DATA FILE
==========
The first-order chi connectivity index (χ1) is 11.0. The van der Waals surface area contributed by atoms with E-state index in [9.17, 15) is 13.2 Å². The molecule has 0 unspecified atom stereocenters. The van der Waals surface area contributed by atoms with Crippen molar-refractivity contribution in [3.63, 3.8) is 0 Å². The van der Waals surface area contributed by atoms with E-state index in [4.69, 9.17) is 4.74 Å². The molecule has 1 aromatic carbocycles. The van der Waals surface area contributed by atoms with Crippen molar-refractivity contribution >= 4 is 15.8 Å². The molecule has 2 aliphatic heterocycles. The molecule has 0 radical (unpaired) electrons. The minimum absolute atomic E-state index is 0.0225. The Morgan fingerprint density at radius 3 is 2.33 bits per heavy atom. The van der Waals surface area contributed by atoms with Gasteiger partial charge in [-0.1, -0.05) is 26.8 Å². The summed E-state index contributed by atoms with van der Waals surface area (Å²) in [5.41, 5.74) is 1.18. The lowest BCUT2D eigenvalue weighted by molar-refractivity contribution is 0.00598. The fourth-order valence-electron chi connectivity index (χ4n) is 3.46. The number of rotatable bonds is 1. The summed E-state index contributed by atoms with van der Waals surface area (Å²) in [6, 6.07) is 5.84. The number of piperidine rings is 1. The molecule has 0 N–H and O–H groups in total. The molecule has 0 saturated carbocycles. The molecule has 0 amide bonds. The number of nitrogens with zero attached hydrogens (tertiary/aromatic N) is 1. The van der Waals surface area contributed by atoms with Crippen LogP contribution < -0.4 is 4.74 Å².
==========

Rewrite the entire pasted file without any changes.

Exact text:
The first-order chi connectivity index (χ1) is 11.0. The van der Waals surface area contributed by atoms with E-state index in [9.17, 15) is 13.2 Å². The molecule has 0 unspecified atom stereocenters. The van der Waals surface area contributed by atoms with Crippen molar-refractivity contribution in [3.63, 3.8) is 0 Å². The van der Waals surface area contributed by atoms with E-state index in [4.69, 9.17) is 4.74 Å². The molecule has 1 aromatic carbocycles. The van der Waals surface area contributed by atoms with Crippen molar-refractivity contribution >= 4 is 15.8 Å². The molecule has 2 aliphatic heterocycles. The molecule has 0 radical (unpaired) electrons. The minimum absolute atomic E-state index is 0.0225. The Morgan fingerprint density at radius 3 is 2.33 bits per heavy atom. The van der Waals surface area contributed by atoms with Gasteiger partial charge in [-0.1, -0.05) is 26.8 Å². The summed E-state index contributed by atoms with van der Waals surface area (Å²) in [5.41, 5.74) is 1.18. The lowest BCUT2D eigenvalue weighted by molar-refractivity contribution is 0.00598. The fourth-order valence-electron chi connectivity index (χ4n) is 3.46. The number of rotatable bonds is 1. The summed E-state index contributed by atoms with van der Waals surface area (Å²) in [6, 6.07) is 5.84. The number of piperidine rings is 1. The molecule has 0 N–H and O–H groups in total. The molecule has 0 saturated carbocycles. The molecule has 0 amide bonds. The number of nitrogens with zero attached hydrogens (tertiary/aromatic N) is 1. The van der Waals surface area contributed by atoms with Crippen LogP contribution < -0.4 is 4.74 Å².